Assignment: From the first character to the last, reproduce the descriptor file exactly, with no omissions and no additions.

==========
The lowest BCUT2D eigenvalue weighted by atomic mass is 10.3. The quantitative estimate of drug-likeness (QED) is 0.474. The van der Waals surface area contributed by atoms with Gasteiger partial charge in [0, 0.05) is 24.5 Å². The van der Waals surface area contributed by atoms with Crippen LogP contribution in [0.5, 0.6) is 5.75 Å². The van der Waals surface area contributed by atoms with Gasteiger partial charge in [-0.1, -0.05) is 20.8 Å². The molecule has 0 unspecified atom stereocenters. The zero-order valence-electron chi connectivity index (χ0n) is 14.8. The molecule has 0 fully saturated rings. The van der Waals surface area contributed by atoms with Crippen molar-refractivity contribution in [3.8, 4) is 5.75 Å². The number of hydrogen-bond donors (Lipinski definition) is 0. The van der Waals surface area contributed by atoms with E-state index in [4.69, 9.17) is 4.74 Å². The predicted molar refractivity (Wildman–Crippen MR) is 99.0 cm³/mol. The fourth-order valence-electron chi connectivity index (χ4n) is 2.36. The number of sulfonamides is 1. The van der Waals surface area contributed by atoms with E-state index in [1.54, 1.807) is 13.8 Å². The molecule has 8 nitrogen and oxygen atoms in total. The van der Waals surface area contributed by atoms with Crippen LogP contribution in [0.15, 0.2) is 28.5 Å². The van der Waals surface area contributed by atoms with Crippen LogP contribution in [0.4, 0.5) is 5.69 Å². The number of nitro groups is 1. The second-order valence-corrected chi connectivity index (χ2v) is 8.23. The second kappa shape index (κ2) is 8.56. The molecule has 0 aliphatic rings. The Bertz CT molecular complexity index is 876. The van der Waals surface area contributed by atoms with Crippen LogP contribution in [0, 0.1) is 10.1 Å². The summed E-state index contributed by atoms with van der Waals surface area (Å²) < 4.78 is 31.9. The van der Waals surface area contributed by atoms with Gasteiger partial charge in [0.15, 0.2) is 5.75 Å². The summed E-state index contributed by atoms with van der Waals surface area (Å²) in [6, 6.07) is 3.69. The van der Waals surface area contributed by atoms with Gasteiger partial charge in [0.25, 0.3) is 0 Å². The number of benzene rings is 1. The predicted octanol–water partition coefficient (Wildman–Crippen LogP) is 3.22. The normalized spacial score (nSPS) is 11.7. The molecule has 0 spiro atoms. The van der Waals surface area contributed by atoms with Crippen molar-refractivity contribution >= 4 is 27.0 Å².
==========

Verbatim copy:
The lowest BCUT2D eigenvalue weighted by atomic mass is 10.3. The quantitative estimate of drug-likeness (QED) is 0.474. The van der Waals surface area contributed by atoms with Gasteiger partial charge in [0, 0.05) is 24.5 Å². The van der Waals surface area contributed by atoms with Crippen LogP contribution in [0.5, 0.6) is 5.75 Å². The van der Waals surface area contributed by atoms with Gasteiger partial charge in [-0.1, -0.05) is 20.8 Å². The molecule has 0 unspecified atom stereocenters. The zero-order valence-electron chi connectivity index (χ0n) is 14.8. The molecule has 0 fully saturated rings. The van der Waals surface area contributed by atoms with Crippen molar-refractivity contribution in [3.8, 4) is 5.75 Å². The number of hydrogen-bond donors (Lipinski definition) is 0. The van der Waals surface area contributed by atoms with E-state index in [4.69, 9.17) is 4.74 Å². The predicted molar refractivity (Wildman–Crippen MR) is 99.0 cm³/mol. The fourth-order valence-electron chi connectivity index (χ4n) is 2.36. The number of sulfonamides is 1. The van der Waals surface area contributed by atoms with E-state index in [1.54, 1.807) is 13.8 Å². The molecule has 8 nitrogen and oxygen atoms in total. The van der Waals surface area contributed by atoms with Crippen LogP contribution in [0.15, 0.2) is 28.5 Å². The van der Waals surface area contributed by atoms with Crippen LogP contribution in [0.4, 0.5) is 5.69 Å². The number of nitro groups is 1. The second-order valence-corrected chi connectivity index (χ2v) is 8.23. The second kappa shape index (κ2) is 8.56. The molecule has 0 aliphatic rings. The Bertz CT molecular complexity index is 876. The van der Waals surface area contributed by atoms with Crippen LogP contribution in [0, 0.1) is 10.1 Å². The summed E-state index contributed by atoms with van der Waals surface area (Å²) < 4.78 is 31.9. The van der Waals surface area contributed by atoms with Gasteiger partial charge in [0.15, 0.2) is 5.75 Å². The summed E-state index contributed by atoms with van der Waals surface area (Å²) in [6, 6.07) is 3.69. The van der Waals surface area contributed by atoms with Gasteiger partial charge in [0.25, 0.3) is 0 Å². The number of benzene rings is 1. The predicted octanol–water partition coefficient (Wildman–Crippen LogP) is 3.22. The normalized spacial score (nSPS) is 11.7. The molecule has 0 spiro atoms. The van der Waals surface area contributed by atoms with Crippen molar-refractivity contribution >= 4 is 27.0 Å².